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Bodhidharma

Bodhidharma (Chin., P'u-t'i-ta-mo or Tamo; Jap., Bodaidaruma or Daruma, c.5th cent. CE). The 28th successor (hassu) in line from Śākyamuni Buddha, and the first Chinese patriarch of Ch'an/Zen Buddhism. According to the traditional accounts, he engaged in motionless zazen for nine years (hence the name of this period, menpeki-kunen, nine years facing the wall). Hui-k'o joined him as a pupil, and became the second patriarch. The forms of meditation taught by Bodhidharma were based on the Mahāyāna sūtras, with especial emphasis on Laṅkāvatāra-sūtra. It produced Dhyāna Buddhism, with dhyāna (meditation) understood in a broad sense: it was this which fused with Taoism to produce the distinctive form of Ch'an.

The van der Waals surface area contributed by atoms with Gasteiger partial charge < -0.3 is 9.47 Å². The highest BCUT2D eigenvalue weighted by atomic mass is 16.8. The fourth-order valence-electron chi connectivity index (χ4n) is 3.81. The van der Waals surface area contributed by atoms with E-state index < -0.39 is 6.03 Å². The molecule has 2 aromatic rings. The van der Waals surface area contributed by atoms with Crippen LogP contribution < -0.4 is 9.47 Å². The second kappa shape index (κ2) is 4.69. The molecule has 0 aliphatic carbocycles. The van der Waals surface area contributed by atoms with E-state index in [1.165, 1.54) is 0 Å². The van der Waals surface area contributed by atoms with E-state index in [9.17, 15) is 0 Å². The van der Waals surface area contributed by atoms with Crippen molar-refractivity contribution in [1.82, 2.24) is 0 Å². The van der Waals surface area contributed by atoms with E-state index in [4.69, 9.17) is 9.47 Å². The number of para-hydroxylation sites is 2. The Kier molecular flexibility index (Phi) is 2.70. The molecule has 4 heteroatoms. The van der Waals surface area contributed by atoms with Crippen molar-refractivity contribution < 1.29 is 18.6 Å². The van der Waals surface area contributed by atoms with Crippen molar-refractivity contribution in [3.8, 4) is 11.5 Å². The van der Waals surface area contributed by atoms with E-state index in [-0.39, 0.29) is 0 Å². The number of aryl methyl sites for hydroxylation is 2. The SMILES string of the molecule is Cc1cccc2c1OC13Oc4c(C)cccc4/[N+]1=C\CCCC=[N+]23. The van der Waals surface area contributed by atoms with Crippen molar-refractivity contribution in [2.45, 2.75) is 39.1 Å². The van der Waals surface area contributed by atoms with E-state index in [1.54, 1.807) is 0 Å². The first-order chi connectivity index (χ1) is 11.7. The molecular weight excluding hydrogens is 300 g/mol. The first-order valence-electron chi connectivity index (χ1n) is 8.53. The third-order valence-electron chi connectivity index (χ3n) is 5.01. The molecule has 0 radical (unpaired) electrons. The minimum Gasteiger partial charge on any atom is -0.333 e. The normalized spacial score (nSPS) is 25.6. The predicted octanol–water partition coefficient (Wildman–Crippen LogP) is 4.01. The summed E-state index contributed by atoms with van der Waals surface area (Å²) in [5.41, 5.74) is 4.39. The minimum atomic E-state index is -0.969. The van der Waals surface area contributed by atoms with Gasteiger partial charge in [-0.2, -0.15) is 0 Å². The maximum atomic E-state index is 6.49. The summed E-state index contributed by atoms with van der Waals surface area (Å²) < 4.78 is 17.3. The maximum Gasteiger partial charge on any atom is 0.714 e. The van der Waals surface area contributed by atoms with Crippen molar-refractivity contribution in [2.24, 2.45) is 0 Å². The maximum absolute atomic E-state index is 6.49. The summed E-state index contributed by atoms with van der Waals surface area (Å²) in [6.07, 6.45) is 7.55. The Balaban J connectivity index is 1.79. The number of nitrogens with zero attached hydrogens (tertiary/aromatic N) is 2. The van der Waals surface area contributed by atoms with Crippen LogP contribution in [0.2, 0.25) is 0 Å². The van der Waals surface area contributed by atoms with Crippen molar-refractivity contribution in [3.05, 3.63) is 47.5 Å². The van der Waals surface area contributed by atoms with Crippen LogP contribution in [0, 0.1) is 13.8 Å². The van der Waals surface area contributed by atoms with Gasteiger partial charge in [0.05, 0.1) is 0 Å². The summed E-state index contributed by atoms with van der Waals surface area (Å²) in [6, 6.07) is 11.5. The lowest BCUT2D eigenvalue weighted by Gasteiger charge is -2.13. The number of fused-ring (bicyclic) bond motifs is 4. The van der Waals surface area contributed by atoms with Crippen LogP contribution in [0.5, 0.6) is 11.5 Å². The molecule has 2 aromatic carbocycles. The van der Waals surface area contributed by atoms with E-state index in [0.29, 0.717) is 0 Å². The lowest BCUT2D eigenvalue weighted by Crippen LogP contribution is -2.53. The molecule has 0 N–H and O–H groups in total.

Tradition also attributes six treatises to Bodhidharma, of which one, The Two Ways of Entrance, is translated by D. T. Suzuki, Essays in Zen Buddhism, iii (1970). But this, and the whole tradition about Bodhidharma is extremely uncertain.

Bodhidharma is usually portrayed with an appearance of fierce concentration, and Daruma-dolls are given in Japan to those who have attained a goal through perseverance.

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Bodhidharma

Bodhidharma (active 6th century ad) Indian Buddhist monk who travelled to China and founded Zen Buddhism.

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Bodhidharma

Bodhidharma: see Zen Buddhism.

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